Persian games: Iran’s strategic foothold in Tajikistan | openDemocracy

Posted: April 10, 2012 in Confrontation, Economy and Resources, History, Human Rights, International, Language, Politics, Region, Relations, Resources, Tajikistan

 

While international attention on Iran focuses on the country’s nuclear programme and anti-western rhetoric, few have noticed the country’s constructive attempts to develop a sphere of influence in its fellow Persian-speaking Tajikistan. But as western states ramp up sanctions against Iran, will the overlooked Tajikistan be the one to lose out? asks Brenton Clark

International media attention on Iran focuses on the country’s nuclear programme and its ongoing confrontations with the United States and Israel. Meanwhile a number of developments within Iranian foreign policy have escaped widespread attention, presumably because they do not fit the international community’s alarmist and doom-laden narrative for Iran’s political intentions and foreign policy behaviour. One particularly striking example of this is Iran’s concerted push to develop political, cultural and economic ties with the small and fragile post-Soviet state of Tajikistan.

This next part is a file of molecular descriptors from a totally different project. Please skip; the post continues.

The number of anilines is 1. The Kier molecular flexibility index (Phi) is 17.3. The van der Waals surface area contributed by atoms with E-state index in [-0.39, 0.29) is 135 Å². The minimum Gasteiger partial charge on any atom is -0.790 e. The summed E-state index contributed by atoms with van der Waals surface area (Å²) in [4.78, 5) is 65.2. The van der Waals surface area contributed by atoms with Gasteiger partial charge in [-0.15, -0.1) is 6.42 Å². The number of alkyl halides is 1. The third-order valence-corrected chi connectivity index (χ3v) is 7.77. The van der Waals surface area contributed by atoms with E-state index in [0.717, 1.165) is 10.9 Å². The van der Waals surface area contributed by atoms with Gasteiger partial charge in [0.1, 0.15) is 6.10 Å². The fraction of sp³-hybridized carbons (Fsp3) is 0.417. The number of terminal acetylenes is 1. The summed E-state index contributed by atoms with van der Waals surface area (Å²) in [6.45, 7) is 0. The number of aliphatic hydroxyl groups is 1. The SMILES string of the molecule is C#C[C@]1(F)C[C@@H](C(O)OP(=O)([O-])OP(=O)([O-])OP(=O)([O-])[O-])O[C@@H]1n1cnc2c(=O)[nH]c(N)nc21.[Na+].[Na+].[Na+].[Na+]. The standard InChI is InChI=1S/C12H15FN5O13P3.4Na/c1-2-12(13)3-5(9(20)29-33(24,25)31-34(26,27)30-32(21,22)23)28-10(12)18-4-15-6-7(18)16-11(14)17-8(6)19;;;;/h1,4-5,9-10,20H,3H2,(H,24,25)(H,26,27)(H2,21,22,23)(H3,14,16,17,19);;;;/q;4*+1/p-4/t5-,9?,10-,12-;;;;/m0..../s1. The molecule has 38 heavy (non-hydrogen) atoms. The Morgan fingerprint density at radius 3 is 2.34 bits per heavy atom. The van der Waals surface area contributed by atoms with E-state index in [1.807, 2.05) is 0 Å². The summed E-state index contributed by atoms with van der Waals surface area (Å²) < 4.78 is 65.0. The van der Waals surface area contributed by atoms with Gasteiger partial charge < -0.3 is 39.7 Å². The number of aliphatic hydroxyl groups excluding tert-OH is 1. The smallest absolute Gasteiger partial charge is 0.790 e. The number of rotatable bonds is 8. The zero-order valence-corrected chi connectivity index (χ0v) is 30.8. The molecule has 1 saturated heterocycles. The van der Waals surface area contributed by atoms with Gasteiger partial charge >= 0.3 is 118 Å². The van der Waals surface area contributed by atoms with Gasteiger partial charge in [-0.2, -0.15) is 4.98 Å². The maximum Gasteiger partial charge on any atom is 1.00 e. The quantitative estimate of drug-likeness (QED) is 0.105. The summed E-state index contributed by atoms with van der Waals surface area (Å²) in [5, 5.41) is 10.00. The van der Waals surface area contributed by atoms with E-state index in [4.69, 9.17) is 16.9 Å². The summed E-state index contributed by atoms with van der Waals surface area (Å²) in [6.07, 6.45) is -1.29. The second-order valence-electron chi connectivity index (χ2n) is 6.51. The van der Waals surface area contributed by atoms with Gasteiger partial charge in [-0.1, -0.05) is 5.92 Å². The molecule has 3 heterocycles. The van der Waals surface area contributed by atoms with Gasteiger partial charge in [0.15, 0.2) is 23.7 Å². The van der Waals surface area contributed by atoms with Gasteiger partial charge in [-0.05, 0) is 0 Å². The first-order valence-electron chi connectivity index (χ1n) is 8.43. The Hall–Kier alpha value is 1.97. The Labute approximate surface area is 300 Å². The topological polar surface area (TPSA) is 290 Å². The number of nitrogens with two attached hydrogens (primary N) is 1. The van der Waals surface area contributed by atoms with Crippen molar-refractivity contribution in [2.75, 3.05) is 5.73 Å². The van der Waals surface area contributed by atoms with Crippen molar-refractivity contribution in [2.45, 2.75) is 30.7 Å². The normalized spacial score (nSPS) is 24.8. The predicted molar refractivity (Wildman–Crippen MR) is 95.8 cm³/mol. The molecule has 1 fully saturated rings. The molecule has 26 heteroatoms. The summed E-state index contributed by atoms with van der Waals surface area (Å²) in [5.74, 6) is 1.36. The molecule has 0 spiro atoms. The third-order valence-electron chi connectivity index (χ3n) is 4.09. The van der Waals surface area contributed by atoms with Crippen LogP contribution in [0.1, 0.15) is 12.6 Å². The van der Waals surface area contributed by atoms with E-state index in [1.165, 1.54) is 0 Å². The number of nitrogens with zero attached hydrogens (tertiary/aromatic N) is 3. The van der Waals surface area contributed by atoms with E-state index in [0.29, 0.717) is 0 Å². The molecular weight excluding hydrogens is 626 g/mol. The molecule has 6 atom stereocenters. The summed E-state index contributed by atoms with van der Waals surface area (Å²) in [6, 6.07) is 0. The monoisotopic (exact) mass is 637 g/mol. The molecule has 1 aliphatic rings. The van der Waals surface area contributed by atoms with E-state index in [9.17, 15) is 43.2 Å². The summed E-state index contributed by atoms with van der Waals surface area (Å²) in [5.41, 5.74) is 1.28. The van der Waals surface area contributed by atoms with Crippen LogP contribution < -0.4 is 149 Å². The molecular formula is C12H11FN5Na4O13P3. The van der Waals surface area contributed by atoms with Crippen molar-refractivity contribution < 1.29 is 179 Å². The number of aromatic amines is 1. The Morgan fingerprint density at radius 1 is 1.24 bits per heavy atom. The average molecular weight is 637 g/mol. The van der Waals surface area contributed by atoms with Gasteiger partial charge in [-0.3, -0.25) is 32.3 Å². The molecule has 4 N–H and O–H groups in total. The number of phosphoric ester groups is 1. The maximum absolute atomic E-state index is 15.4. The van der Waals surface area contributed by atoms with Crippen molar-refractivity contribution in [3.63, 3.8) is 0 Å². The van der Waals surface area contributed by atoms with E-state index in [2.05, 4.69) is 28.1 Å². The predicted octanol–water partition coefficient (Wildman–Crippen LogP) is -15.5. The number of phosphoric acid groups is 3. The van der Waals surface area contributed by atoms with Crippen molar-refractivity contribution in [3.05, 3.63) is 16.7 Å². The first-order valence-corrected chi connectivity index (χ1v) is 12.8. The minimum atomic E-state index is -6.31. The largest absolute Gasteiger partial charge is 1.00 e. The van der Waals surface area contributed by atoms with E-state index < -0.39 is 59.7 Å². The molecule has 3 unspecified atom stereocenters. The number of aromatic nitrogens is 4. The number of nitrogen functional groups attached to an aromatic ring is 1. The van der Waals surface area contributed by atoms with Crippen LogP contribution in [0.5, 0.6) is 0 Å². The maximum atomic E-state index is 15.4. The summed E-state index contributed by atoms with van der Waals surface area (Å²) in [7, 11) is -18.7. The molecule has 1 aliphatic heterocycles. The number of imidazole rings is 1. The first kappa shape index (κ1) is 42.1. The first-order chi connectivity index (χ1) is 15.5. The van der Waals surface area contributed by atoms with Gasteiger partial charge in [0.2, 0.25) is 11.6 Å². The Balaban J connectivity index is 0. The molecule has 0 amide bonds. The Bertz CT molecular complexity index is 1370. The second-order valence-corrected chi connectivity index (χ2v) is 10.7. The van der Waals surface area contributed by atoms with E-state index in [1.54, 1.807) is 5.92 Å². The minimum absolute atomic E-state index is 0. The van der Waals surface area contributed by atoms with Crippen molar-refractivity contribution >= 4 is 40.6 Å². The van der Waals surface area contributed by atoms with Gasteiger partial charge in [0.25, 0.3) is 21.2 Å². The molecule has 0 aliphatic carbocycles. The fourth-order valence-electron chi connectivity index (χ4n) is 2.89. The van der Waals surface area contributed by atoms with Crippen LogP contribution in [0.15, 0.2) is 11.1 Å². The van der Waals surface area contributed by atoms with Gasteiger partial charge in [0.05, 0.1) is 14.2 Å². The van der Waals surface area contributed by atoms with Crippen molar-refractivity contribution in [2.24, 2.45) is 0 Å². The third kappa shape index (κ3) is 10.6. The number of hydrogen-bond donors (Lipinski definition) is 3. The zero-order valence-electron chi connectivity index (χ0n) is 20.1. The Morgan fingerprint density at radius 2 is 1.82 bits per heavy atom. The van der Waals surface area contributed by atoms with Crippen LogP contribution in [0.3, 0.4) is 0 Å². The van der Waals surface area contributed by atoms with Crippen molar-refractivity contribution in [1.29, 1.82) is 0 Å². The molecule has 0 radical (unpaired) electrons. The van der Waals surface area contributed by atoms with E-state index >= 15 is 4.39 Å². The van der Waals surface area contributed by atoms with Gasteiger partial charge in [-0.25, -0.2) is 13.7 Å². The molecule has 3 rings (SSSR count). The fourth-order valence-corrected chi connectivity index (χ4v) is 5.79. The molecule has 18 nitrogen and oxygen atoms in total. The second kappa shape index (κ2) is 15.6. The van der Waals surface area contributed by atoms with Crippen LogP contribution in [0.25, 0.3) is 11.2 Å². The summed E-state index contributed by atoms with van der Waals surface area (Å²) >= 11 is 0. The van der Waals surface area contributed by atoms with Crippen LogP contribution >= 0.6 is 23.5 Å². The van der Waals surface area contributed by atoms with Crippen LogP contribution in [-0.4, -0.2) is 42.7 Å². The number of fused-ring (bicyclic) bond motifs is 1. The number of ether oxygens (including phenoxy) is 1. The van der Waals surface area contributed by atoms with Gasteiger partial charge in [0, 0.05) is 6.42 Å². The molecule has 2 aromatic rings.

Although Tajikistan has consistently stood in the geostrategic shadow of its perennially unstable southern neighbour, Afghanistan, and lacks the political and military clout of its fellow post-Soviet Central Asian neighbours, Uzbekistan and Kazakhstan, it is a state of both regional and global import. Situated at a key crossroad within the Eurasian landmass, Tajikistan has the potential to play a strong role in shaping the economic development and trading opportunities for a number of state and non-state actors within Eurasia. With increased investment into its transport infrastructure, Tajikistan could provide a vital link between East Asia and the Persian Gulf, on the one hand, and between Russia and India, on the other. In effect, it could become an important pivot point in regional and global trade.

Although Tajikistan has the potential to contribute to the economic development to the Central Asian region, it also could act as a key source of instability. Its porous border with Afghanistan makes Tajikistan sensitive to developments brewing in Kabul; over the last two decades Russian and Tajik border guards have intermittently battled Islamist militants emanating from Afghanistan and have fought a losing battle against drug traffickers and smugglers.

via Persian games: Iran’s strategic foothold in Tajikistan | openDemocracy.

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  1. […] Persian games: Iran’s strategic foothold in Tajikistan | openDemocracy (tajikistanfocus.wordpress.com) […]

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